By the way, yesterday’s attack from the air (which, according to the Ukrainian Air Force, was carried out by a Tu-22M3 strategic bomber) was on warehouses with scrap metal and various consumer goods that now stand where the former Kharkiv tractor/tank engine plant once stood. The plant hadn’t been there for 15 years, but they struck it anyway. Why? Where’s the logic?

The damn Russians simply have maps from the time of the collapse of the Soviet Union. In the early 2000s, I used to collect 2-kilometer topographic maps of all the regions of Ukraine. The map of Kharkiv didn’t have North Saltivka, whose construction began circa 1987-1989, and other neighborhoods, which were built in the 1990s.

Long story short, I suspect that the maps the Russians are using were accurate around 1988 (like the maps I was buying 20 years ago). This explains the logic of their air raids. These idiots can’t even use their fucking Yandex (it’s blocked in Ukraine). When the enemy is so stupid, they only increase the amount of their own war crimes, which works in our favor.

There were more planes in the evening, although the amount flying out was smaller than the amount flying in. They say three out of six planes were downed. Two of the pilots were captured. (Details about them are already online. One shot himself.)

Another observation: these fools are flying to Kharkiv along the commercial aviation route. That’s clear because the route lays precisely above Saltivka and P’yatykhatky! I appreciate that it’s the shorter way, but it’s a bit sketchy. This is just more proof that our enemies are idiots.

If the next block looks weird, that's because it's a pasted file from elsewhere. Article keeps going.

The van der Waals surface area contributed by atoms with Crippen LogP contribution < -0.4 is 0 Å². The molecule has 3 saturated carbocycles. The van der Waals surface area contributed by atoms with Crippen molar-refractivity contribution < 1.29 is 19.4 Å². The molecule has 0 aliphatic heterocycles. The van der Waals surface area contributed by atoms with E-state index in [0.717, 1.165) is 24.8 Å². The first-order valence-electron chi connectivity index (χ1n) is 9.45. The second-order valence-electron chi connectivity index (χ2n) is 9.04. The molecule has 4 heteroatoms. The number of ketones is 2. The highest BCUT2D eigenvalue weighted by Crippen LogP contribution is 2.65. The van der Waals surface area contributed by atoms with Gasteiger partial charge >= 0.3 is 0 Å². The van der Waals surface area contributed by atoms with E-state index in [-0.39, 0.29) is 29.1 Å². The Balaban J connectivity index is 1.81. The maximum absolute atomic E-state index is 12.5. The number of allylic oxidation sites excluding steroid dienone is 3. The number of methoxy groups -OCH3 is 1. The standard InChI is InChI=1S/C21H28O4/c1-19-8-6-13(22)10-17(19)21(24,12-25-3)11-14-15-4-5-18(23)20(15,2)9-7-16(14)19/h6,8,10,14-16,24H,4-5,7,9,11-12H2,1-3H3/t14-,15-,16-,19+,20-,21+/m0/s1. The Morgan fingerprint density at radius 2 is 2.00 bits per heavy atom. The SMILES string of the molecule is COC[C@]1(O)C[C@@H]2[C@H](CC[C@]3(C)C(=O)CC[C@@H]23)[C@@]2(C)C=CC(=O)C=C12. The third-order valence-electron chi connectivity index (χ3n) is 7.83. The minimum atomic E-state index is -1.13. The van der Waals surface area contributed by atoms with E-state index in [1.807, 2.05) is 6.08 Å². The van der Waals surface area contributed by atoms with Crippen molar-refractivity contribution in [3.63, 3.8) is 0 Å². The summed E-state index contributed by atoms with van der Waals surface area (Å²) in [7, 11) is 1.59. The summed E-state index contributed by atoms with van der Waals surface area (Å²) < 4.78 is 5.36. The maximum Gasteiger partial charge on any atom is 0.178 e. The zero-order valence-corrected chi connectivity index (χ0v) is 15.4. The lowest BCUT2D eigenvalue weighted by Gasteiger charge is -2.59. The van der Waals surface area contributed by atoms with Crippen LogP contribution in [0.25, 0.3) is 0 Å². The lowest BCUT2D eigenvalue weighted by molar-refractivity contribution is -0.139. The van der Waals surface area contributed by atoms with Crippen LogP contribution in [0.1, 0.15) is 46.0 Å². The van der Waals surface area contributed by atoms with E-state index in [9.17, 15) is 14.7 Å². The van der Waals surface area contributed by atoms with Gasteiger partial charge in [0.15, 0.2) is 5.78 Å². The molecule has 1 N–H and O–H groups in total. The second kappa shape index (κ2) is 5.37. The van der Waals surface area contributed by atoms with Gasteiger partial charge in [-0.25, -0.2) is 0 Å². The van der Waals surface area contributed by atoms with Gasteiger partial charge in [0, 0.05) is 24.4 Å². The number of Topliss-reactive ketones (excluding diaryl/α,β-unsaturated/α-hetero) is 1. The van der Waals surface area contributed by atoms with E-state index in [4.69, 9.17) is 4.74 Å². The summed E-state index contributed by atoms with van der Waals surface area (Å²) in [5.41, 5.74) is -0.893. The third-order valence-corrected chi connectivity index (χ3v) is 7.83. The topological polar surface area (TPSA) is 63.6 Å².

But we have good news as well. The residents of Kup’yans’k are heroes of the day. They kicked Russians out of the central square and raised the Ukrainian flag above the city. A crowd of Ukrainian youths pushed some of the vehicles out without any weapons, using only their physical strength.

It was a complex and difficult day, first of all mentally. There were many people killed and wounded. It’s an extermination of the city, a genocide. But Kharkiv is hanging on. The mood is optimistic. The enemy cannot win—they’ll have to flatten the entire city.

We thank the Armed Forces of Ukraine, the National Guard of Ukraine, Territorial Defense, volunteers, and medics. We believe in them and help them. We support each other. We keep up the fighting spirit, don’t panic, and don’t let our spirits down. Ukraine will be!

P.S. There are Russian planes in the sky again. Pray for all of us here in Kharkiv.

Update 1. They bombed the tank school and the anti-aircraft warfare school. Military targets, that is. So, they’re erasing Rohan? Yep, shitty maps. Regarding Saltivka, it is unclear, since there were only a few aviation hits there.

Friends are telling me that one of the first buildings that was hit in Kyiv was on the territory of a former military unit.

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About Сергій Петров 248 Articles
історик, аналітик Інформаційного Центру "Майдан Моніторинг" (сайт "Майдан"), громадський активіст, редактор української Вікіпедії